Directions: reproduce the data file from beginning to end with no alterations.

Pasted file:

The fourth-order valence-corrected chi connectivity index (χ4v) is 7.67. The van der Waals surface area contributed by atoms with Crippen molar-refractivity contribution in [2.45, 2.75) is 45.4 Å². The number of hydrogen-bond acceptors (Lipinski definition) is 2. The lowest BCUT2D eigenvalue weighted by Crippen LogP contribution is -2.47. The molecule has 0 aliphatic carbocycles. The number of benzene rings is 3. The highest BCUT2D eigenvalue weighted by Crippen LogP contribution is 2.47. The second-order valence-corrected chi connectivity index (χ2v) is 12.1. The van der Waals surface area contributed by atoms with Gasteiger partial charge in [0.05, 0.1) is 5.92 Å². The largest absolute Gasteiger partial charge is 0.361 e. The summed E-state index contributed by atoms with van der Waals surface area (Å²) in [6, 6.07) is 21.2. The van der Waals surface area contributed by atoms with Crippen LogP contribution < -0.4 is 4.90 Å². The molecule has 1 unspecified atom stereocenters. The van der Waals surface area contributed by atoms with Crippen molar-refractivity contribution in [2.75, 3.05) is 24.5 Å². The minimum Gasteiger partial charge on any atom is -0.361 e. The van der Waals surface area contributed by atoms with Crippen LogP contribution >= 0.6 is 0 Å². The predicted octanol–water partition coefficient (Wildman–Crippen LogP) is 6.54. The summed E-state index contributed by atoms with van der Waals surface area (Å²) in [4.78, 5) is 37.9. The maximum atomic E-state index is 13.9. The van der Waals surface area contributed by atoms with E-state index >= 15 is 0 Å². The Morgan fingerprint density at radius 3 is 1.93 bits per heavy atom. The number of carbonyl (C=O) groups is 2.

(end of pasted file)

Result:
The fourth-order valence-corrected chi connectivity index (χ4v) is 7.67. The van der Waals surface area contributed by atoms with Crippen molar-refractivity contribution in [2.45, 2.75) is 45.4 Å². The number of hydrogen-bond acceptors (Lipinski definition) is 2. The lowest BCUT2D eigenvalue weighted by Crippen LogP contribution is -2.47. The molecule has 0 aliphatic carbocycles. The number of benzene rings is 3. The highest BCUT2D eigenvalue weighted by Crippen LogP contribution is 2.47. The second-order valence-corrected chi connectivity index (χ2v) is 12.1. The van der Waals surface area contributed by atoms with Gasteiger partial charge in [0.05, 0.1) is 5.92 Å². The largest absolute Gasteiger partial charge is 0.361 e. The summed E-state index contributed by atoms with van der Waals surface area (Å²) in [6, 6.07) is 21.2. The van der Waals surface area contributed by atoms with Crippen LogP contribution < -0.4 is 4.90 Å². The molecule has 1 unspecified atom stereocenters. The van der Waals surface area contributed by atoms with Crippen molar-refractivity contribution in [2.75, 3.05) is 24.5 Å². The minimum Gasteiger partial charge on any atom is -0.361 e. The van der Waals surface area contributed by atoms with Crippen LogP contribution >= 0.6 is 0 Å². The predicted octanol–water partition coefficient (Wildman–Crippen LogP) is 6.54. The summed E-state index contributed by atoms with van der Waals surface area (Å²) in [4.78, 5) is 37.9. The maximum atomic E-state index is 13.9. The van der Waals surface area contributed by atoms with E-state index >= 15 is 0 Å². The Morgan fingerprint density at radius 3 is 1.93 bits per heavy atom. The number of carbonyl (C=O) groups is 2.